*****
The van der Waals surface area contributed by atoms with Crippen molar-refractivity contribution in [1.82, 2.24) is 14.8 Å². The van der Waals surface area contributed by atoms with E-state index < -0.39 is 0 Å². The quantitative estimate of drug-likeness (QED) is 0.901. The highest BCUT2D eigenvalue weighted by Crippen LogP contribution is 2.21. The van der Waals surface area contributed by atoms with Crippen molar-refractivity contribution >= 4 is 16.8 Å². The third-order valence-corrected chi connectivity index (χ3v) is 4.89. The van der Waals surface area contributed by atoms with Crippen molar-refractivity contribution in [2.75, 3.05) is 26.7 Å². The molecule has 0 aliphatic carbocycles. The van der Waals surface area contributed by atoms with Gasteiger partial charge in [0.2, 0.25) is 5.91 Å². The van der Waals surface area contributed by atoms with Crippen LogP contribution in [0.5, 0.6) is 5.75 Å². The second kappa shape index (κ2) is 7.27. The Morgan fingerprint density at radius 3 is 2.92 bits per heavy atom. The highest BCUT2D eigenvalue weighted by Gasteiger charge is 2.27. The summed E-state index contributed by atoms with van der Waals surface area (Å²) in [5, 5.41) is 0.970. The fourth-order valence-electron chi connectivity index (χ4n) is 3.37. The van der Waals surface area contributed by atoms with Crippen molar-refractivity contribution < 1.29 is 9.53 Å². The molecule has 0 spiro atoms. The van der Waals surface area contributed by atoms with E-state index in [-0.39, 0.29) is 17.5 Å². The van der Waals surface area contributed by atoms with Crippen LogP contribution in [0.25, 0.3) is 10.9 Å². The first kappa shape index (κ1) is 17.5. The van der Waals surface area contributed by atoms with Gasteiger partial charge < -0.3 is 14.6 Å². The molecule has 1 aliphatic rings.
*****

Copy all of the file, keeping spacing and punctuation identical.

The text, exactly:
The van der Waals surface area contributed by atoms with Crippen molar-refractivity contribution in [1.82, 2.24) is 14.8 Å². The van der Waals surface area contributed by atoms with E-state index < -0.39 is 0 Å². The quantitative estimate of drug-likeness (QED) is 0.901. The highest BCUT2D eigenvalue weighted by Crippen LogP contribution is 2.21. The van der Waals surface area contributed by atoms with Crippen molar-refractivity contribution >= 4 is 16.8 Å². The third-order valence-corrected chi connectivity index (χ3v) is 4.89. The van der Waals surface area contributed by atoms with Crippen molar-refractivity contribution in [2.75, 3.05) is 26.7 Å². The molecule has 0 aliphatic carbocycles. The van der Waals surface area contributed by atoms with Gasteiger partial charge in [0.2, 0.25) is 5.91 Å². The van der Waals surface area contributed by atoms with Crippen LogP contribution in [0.5, 0.6) is 5.75 Å². The second kappa shape index (κ2) is 7.27. The Morgan fingerprint density at radius 3 is 2.92 bits per heavy atom. The highest BCUT2D eigenvalue weighted by Gasteiger charge is 2.27. The summed E-state index contributed by atoms with van der Waals surface area (Å²) in [5, 5.41) is 0.970. The fourth-order valence-electron chi connectivity index (χ4n) is 3.37. The van der Waals surface area contributed by atoms with Crippen molar-refractivity contribution < 1.29 is 9.53 Å². The molecule has 0 spiro atoms. The van der Waals surface area contributed by atoms with E-state index in [-0.39, 0.29) is 17.5 Å². The van der Waals surface area contributed by atoms with Crippen LogP contribution in [0.25, 0.3) is 10.9 Å². The first kappa shape index (κ1) is 17.5. The van der Waals surface area contributed by atoms with Gasteiger partial charge < -0.3 is 14.6 Å². The molecule has 1 aliphatic rings.